It's not likely 2016 is going to go down as one of the best years the S&P 500 has ever had, but with a nearly 7% gain over the last 12 months, the index is sporting a respectable return. Pity then those poor stocks that haven't fared even half as well, or worse, the three stocks below, which have lost more than half their value over the past year.

Let's take a look at why the markets chewed them up and spit them out -- and whether there is any hope for their recovery.

Image source: Getty Images.

Endo International: Down 70.3%

Shares of generic-drug maker Endo International (NASDAQ:ENDP) were already depressed for most of the year as a result of disappointing earnings due to tougher competition, bigger-than-expected declines in pricing, and longer-than-anticipated regulatory delays -- not to mention the company's CEO stepping down in the middle of it all. But a Department of Justice probe into it and more than dozen industry peers, including Mylan (NASDAQ:MYL) and Teva Pharmaceuticals (NYSE:TEVA), over possible collusion on generic-drug pricing sent Endo's shares plunging almost 20% on the day the investigation was announced. The irony, considering the reasons for the company's weak earnings reports, was certainly heavy.

While the probe weighs equally on all targeted companies -- and Endo, like many of its peers, has several streams of revenue from a variety of products, so it still has other avenues open to it to make money -- the potential for heightened regulatory scrutiny to open Endo International up to additional delays in drug approval may make it difficult for its stock to rebound. With prices for its drugs falling rapidly, and with its stock deeply discounted, it may be that the best way out for the generic-drug maker is through a merger with a larger rival.

Image source: GoPro.

GoPro: Down 52.6%

Like Endo, action-camera manufacturer GoPro (NASDAQ:GPRO) knows the depths of depression, and earlier this year its stock tumbled hard after disappointing earnings. But unlike the generic-drug maker, GoPro's stock managed to rally back, doubling in value between May and October. Unfortunately, there wasn't a lot of confidence in the market as the camera maker headed into earnings: GoPro didn't fail to underwhelm, missing estimates as revenues fell 40% and adjusted losses came in much wider than expected.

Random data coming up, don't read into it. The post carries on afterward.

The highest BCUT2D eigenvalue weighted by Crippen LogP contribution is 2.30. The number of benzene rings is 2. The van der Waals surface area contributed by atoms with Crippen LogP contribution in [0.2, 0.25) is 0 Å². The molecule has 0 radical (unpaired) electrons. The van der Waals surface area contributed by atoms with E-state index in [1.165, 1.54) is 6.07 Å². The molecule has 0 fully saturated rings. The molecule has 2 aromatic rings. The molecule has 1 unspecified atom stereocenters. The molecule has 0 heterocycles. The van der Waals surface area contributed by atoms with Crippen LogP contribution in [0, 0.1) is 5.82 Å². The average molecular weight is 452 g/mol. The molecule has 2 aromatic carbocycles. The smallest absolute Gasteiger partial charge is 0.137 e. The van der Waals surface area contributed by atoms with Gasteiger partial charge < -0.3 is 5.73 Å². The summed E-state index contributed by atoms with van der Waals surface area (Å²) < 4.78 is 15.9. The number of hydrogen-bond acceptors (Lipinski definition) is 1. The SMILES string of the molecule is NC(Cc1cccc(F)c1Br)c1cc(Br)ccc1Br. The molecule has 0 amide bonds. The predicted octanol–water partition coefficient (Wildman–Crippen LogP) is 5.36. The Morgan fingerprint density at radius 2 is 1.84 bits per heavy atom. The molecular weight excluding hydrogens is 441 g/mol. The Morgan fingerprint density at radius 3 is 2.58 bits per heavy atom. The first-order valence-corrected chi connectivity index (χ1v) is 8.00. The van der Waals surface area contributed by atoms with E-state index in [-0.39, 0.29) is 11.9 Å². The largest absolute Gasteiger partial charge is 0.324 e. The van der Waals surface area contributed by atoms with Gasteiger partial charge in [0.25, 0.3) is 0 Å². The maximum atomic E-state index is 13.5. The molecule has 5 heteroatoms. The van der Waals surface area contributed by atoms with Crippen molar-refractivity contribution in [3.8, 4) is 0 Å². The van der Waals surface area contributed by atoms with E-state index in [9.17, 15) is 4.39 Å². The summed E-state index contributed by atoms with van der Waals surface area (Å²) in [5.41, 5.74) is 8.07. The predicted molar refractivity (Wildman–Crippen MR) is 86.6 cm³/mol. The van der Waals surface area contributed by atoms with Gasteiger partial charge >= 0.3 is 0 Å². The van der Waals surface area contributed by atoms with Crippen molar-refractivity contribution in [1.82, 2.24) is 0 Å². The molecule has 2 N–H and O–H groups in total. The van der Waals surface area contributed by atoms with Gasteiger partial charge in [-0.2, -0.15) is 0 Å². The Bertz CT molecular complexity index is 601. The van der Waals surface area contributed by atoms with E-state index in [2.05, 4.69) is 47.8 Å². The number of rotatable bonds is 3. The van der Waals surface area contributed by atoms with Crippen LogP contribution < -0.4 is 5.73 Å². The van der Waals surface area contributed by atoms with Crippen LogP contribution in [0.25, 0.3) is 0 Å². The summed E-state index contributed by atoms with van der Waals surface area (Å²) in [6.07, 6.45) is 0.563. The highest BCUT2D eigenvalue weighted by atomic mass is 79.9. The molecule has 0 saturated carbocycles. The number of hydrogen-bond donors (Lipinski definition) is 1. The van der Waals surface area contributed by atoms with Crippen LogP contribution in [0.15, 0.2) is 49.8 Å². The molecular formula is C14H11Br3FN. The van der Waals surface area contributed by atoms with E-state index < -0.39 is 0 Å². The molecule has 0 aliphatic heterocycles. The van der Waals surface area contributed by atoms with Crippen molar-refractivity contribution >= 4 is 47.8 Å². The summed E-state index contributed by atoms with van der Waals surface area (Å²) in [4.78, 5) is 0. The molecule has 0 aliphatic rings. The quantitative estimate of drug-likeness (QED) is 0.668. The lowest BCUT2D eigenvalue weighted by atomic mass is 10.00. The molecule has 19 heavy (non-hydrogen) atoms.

That's when a recall of its new Karma drone kicked it down further. Unlike rival DJI, which is a dedicated drone maker, GoPro is a camera company trying to shoehorn a drone into its product portfolio, and already it's having technical difficulties doing so. Mimicking the Karma's propensity for falling out of the sky, GoPro's stock is down 22% in November and more than 30% over the past month. The tech company still has its key Hero 5 cameras to fall back on, but consumer demand hasn't been what it anticipated, and its stock could end up grounded for some time.

Image source: Getty Images.

Vivint Solar: Down 61.9%

Rising costs as residential solar systems got more expensive to sell caused Vivint Solar (NYSE:VSLR) to stumble at the end of last year, but it was a botched merger that may have done it in. SunEdison tried to buy out the solar company in a $1.9 billion cash-and-stock deal, but its yieldcos couldn't sustain the valuations they were supposed to and the whole enterprise collapsed taking SunEdison and its merger with Vivint down. Vivint ended up canceling the deal after its buyer couldn't consummate the merger, and the residential solar company's stock never recovered.

The market doesn't look all that promising for Vivint's leasing business model for its residential solar system, but system sales do look more promising and Vivint is moving with the trend. In short, it's an industry in transition, meaning there's a lot of uncertainty about how it will play out. The bigger unknown is whether Vivint Solar can tap into the change in a big enough way to shine once more on the market, or if its legacy business and failed merger will continue casting a big shadow.

This article represents the opinion of the writer, who may disagree with the “official” recommendation position of a Motley Fool premium advisory service. We’re motley! Questioning an investing thesis -- even one of our own -- helps us all think critically about investing and make decisions that help us become smarter, happier, and richer.